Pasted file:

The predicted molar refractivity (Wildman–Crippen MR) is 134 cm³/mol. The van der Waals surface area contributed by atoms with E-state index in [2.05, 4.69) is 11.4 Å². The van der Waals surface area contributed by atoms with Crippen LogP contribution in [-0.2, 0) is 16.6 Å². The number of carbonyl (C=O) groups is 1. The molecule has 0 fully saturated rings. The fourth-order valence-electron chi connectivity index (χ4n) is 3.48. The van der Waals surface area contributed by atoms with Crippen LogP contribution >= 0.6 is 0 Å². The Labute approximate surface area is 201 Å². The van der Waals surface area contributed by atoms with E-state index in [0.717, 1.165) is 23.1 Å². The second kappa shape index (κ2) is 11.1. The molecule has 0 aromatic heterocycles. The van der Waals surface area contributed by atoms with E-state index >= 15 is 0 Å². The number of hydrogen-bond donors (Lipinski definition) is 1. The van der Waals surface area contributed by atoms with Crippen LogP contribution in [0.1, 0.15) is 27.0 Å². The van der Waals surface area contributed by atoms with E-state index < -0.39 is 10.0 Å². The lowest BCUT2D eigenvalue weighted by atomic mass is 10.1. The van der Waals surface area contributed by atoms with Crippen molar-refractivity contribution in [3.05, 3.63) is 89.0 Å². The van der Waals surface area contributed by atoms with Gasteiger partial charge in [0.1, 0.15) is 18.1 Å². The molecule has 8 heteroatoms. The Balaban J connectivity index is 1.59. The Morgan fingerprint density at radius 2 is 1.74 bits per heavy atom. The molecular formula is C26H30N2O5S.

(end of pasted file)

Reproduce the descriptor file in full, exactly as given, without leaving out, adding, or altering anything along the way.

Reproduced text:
The predicted molar refractivity (Wildman–Crippen MR) is 134 cm³/mol. The van der Waals surface area contributed by atoms with E-state index in [2.05, 4.69) is 11.4 Å². The van der Waals surface area contributed by atoms with Crippen LogP contribution in [-0.2, 0) is 16.6 Å². The number of carbonyl (C=O) groups is 1. The molecule has 0 fully saturated rings. The fourth-order valence-electron chi connectivity index (χ4n) is 3.48. The van der Waals surface area contributed by atoms with Crippen LogP contribution >= 0.6 is 0 Å². The Labute approximate surface area is 201 Å². The van der Waals surface area contributed by atoms with E-state index in [0.717, 1.165) is 23.1 Å². The second kappa shape index (κ2) is 11.1. The molecule has 0 aromatic heterocycles. The van der Waals surface area contributed by atoms with E-state index >= 15 is 0 Å². The number of hydrogen-bond donors (Lipinski definition) is 1. The van der Waals surface area contributed by atoms with Crippen LogP contribution in [0.1, 0.15) is 27.0 Å². The van der Waals surface area contributed by atoms with E-state index < -0.39 is 10.0 Å². The lowest BCUT2D eigenvalue weighted by atomic mass is 10.1. The van der Waals surface area contributed by atoms with Crippen molar-refractivity contribution in [3.05, 3.63) is 89.0 Å². The van der Waals surface area contributed by atoms with Gasteiger partial charge in [0.1, 0.15) is 18.1 Å². The molecule has 8 heteroatoms. The Balaban J connectivity index is 1.59. The Morgan fingerprint density at radius 2 is 1.74 bits per heavy atom. The molecular formula is C26H30N2O5S.